What is Ultrasound?
Needless to say, ultrasound has become a very important part of keeping our pets healthy and one of the most valuable tools in your veterinarian’s armamentarium. With the development of newer equipment and new techniques, more and more detailed information can be obtained about a pet’s health to easily and accurately detect previously hidden diseases. Veterinary ultrasound is a less invasive and painless procedure to explore a patient’s soft tissue abnormalities, internal organs, gastrointestinal tract, and vasculature and lymphatic systems. Ultrasound is also often used on an emergency basis after trauma to look for fluid accumulations and to be able to monitor the extent or progression of abdominal bleeding.
Ultrasound Use for Diseases & Conditions
Common and sometimes life-threatening disease can often be confirmed and its severity can ocassionally be determined by ultrasound.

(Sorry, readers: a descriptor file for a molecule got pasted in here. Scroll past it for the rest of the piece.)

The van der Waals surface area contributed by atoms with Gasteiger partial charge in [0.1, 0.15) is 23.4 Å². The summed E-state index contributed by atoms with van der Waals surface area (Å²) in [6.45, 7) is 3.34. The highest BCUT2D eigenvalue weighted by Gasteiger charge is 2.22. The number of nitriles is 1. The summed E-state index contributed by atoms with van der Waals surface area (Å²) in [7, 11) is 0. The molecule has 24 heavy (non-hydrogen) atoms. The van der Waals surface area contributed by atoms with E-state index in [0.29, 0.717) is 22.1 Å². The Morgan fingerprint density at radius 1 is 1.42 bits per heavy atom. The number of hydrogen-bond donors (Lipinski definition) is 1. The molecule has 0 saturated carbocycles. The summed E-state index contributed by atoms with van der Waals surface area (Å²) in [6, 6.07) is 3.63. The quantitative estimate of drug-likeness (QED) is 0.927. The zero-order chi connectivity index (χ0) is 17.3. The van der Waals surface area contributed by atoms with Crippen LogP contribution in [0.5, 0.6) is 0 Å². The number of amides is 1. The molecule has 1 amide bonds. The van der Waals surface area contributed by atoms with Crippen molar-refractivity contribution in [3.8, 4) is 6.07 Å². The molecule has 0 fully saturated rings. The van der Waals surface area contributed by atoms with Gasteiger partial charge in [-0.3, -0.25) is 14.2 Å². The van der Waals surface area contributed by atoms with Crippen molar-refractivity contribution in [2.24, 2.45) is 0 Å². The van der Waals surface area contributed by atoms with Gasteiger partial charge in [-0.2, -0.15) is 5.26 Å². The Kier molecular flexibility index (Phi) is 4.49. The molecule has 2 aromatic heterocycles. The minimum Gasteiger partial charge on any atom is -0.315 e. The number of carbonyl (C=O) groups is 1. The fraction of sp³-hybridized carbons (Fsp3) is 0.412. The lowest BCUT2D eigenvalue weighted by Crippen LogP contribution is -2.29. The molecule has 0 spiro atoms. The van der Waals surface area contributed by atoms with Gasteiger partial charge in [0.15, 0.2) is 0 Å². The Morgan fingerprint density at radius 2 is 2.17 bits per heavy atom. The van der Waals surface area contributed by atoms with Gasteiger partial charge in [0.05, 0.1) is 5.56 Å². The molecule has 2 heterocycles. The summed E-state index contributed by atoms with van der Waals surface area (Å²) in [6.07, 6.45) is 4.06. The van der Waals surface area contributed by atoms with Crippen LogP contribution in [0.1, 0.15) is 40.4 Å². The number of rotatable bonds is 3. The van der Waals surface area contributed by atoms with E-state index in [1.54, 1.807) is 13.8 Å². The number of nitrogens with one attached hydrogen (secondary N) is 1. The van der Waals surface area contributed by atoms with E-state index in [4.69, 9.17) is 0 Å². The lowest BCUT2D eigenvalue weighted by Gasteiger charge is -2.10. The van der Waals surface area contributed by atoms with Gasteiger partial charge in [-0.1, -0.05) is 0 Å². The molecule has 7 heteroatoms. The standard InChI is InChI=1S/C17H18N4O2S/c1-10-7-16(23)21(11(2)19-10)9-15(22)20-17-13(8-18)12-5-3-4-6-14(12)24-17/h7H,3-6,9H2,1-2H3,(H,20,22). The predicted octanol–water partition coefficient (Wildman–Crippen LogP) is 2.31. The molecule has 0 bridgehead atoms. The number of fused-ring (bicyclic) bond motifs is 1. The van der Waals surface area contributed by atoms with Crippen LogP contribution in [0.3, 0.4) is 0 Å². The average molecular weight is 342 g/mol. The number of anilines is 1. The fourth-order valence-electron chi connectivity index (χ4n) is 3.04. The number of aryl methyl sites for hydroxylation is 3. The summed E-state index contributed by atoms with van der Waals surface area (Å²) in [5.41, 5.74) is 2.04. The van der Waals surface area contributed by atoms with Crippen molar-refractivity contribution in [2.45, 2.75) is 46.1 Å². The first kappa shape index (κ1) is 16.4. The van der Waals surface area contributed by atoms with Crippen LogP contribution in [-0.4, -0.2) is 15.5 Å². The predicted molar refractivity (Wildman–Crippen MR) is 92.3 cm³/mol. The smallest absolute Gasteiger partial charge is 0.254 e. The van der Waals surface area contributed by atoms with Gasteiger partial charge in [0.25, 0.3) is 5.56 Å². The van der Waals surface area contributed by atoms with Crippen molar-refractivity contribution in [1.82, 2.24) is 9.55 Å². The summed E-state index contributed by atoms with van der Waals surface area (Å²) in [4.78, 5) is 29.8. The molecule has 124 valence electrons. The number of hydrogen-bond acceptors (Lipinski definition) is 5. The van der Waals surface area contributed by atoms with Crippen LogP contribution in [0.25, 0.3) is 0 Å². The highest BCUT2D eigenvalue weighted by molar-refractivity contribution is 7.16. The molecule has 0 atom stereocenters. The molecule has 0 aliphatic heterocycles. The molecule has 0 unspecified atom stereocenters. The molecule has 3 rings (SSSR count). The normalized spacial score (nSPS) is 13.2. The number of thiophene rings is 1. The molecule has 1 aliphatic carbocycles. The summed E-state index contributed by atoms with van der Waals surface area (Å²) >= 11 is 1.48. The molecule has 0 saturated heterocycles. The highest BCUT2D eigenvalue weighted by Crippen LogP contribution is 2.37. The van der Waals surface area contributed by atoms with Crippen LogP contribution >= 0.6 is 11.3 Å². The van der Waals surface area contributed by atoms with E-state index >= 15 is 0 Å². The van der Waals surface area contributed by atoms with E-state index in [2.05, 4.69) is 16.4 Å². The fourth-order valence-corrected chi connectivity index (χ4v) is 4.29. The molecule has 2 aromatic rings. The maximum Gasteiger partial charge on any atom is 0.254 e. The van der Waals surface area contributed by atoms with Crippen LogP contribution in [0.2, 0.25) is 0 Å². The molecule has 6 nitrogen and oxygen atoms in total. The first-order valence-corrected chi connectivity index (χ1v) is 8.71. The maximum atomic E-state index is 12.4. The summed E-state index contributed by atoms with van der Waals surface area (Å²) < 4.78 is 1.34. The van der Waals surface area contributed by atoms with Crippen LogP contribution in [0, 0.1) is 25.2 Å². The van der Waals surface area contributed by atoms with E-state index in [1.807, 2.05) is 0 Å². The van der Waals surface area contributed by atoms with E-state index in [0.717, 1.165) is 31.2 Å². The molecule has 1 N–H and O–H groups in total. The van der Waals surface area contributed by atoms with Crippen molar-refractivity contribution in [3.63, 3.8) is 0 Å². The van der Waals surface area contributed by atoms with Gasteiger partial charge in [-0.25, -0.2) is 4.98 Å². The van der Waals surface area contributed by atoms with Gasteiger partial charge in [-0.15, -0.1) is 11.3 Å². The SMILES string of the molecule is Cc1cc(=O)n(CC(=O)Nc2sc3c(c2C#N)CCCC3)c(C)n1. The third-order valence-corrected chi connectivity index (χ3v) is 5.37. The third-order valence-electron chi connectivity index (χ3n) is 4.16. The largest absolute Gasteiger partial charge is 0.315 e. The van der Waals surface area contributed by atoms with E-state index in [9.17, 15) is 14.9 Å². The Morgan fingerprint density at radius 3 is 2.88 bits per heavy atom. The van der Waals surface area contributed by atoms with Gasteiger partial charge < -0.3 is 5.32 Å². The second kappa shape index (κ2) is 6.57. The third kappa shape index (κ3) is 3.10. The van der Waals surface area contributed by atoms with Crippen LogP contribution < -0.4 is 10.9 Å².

Can often be detected early enough to allow surgical removal before metastasis (the spread to other organs) occurs.
Bladder Stones and/or Kidney Stones
Even some stones that do not show up on radiographs can be found with ultrasound and a thorough assessment for urethral or ureteral obstruction can be performed.
- Enlarged or painful abdomen with suspicious changes in routine lab tests
- Infected gallbladders
- Enlarged adrenal glands
- Kidneys damaged by toxins (such as antifreeze)
- Diffuse liver disease
- Enlarged lymph nodes and reproductive tract abnormalities, such as an infected uterus or inflamed prostate gland
- Measurement of walls of the heart, the individual heart valves evaluation, systemic pressures assessment, and pulmonary pressures and contractility
- When fluid accumulated around the abdominal organs, it diminishes the capability of radiographs. Ultrasound is excellent in determining whether the cause of that condition is a poorly functioning heart or disease in the abdominal organs